1. The alleged conflict between the Treaty and the Constitution is asserted to reside in the fact that the Treaty professes to regulate commerce, a power entrusted exclusively to Congress by article I, section 8, clause 3, without having received the approval of both Houses of Congress. The Warsaw Convention, it is not disputed, was made by the President with the advice and consent of the Senate, two-thirds of the Senators present concurring. Article 2, section 2, clause 2. No reported decision has been called to my attention wherein the validity of a treaty duly ratified in the manner prescribed by the Constitution has been challenged on the ground that it conflicts with the power vested in Congress to regulate commerce. While the novelty of an argument is not to be taken against it, nevertheless one cannot fail to observe the uninterrupted uniformity of the practice by which treaties of commerce, from the earliest days of the Republic, have been made in the manner now *340 challenged, without arousing so much as a doubt as to the propriety of the course taken.[2] The broad sweep of the treaty making power is in good measure reflected in the absence of any decision holding a treaty unconstitutional. 63 C.J. 829; United States v. Thompson, D.C.E.D.Ark. 1919, 258 F. 257; Butler, Treaty Making Power, Section 454; In re Terui, 1921, 187 Cal. 20, 200 P. 954, 17 A.L.R. 630.

Plaintiff cites Board of Trustees v. United States, 1933, 289 U.S. 48, 56, 53 S. Ct. 509, 77 L. Ed. 1025, Weber v. Freed, 1915, 239 U.S. 325, 36 S. Ct. 131, 60 L. Ed. 308, Ann.Cas.1916C, 317, The Abby Dodge, 1912, 223 U.S. 166, 32 S. Ct. 310, 56 L. Ed. 390. On the point in issue these cases say no more than that the power of Congress to regulate interstate and foreign commerce is exclusive and plenary as against encroachment by state action. They contribute no support to plaintiff's contention. On the other hand, in O'Donnell v. Great Lakes Dredge & Dock Co., 1943, 318 U.S. 36, 42, 63 S. Ct. 488, 87 L. Ed. 596, the court referred to the Ship Owners' Liability Convention of 1936, 54 Stat. 1695, as confirming the right of a seaman to maintenance and cure, without intimating the possibility that that treaty transgressed the commerce clause. And see Wyman v. Pan American Airways, Inc., 1943, 181 Misc. 963, 43 N.Y.S.2d 420, affirmed 267 App.Div. 947, 48 N.Y.S.2d 459.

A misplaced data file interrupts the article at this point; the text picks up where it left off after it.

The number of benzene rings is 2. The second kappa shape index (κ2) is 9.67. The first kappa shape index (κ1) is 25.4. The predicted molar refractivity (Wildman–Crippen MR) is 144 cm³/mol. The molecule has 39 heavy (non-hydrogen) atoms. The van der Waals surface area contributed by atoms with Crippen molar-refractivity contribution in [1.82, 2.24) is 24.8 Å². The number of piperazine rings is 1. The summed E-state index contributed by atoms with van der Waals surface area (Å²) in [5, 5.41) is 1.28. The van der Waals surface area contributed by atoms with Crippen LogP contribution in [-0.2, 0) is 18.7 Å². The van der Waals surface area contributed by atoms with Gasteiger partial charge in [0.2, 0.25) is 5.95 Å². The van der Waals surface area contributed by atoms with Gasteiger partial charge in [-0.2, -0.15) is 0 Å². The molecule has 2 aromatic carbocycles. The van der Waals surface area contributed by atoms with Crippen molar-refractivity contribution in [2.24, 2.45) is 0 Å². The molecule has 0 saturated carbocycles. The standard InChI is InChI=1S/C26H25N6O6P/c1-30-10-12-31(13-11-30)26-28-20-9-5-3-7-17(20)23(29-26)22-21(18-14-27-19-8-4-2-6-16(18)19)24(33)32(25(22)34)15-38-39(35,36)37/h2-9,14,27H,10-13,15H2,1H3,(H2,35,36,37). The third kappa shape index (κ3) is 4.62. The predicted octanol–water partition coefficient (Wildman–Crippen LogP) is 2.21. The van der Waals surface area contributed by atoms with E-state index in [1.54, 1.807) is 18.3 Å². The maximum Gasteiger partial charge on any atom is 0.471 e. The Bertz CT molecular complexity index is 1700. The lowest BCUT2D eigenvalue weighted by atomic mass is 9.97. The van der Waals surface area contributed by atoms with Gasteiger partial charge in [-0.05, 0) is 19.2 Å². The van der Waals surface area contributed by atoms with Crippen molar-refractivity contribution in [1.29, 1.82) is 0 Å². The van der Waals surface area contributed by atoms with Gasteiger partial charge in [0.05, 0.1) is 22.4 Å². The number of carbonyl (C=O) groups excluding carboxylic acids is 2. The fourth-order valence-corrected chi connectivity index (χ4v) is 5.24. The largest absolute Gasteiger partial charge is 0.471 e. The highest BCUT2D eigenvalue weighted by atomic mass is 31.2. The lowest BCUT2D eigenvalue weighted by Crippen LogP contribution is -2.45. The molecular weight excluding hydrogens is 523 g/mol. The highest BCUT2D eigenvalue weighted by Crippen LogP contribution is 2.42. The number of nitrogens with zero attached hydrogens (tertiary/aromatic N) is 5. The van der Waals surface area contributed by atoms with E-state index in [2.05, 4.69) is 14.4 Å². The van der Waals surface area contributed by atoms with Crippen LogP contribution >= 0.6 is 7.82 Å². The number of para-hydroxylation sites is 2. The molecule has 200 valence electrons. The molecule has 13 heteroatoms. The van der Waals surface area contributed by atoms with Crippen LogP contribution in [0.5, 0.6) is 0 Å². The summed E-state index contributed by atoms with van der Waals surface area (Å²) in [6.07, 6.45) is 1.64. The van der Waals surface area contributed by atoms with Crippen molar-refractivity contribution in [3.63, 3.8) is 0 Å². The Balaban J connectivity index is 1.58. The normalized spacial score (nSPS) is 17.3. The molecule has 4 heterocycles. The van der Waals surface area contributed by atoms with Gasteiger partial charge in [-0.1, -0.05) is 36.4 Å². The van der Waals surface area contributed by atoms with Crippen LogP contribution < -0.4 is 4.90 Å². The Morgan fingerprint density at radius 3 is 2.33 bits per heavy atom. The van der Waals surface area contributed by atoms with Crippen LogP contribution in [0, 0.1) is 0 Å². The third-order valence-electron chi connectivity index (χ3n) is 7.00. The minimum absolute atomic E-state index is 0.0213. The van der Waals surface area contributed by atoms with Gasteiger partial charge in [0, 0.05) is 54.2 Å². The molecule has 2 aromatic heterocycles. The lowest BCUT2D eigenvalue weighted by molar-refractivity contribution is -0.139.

2. Whether a treaty is self-executing or requires implementing legislation depends upon its terms, whether they call for further action or whether they are enforceable without legislation. Foster and Elam v. Neilson, 1829, 2 Pet. 253, 314, 7 L. Ed. 415; Butler, Treaty Making Power, § 296. As I read the treaty and particularly the provisions pleaded in the answer I construe them to be self-executing. United States v. Percheman, 1833, 7 Pet. 51, 8 L. Ed. 604; United States v. 43 Gallons of Whiskey, 1876, 93 U.S. 188, 23 L. Ed. 846; Commonwealth v. Hawes, 1878, 13 Bush 697, 76 Ky. 697, 26 Am.Rep. 242, opinion called "a very able one" in United States v. Rauscher, 1886, 119 U.S. 407, 428, 7 S. Ct. 234, 245, 30 L. Ed. 425. Cf. Robertson v. General Electric Co., 4 Cir., 1929, 32 F.2d 495. For purposes of the present motion I need only consider the treaty as a defense by way of limitation of liability. I do not reach the question whether it confers rights or creates causes of action. It has been said that a treaty may be self-executing in part and require legislation in part. Aguilar v. Standard Oil Co., 1943, 318 U.S. 724, 738, 63 S. Ct. 930, 937, 87 L. Ed. 1107 (concurring opinion by Stone, C. J.).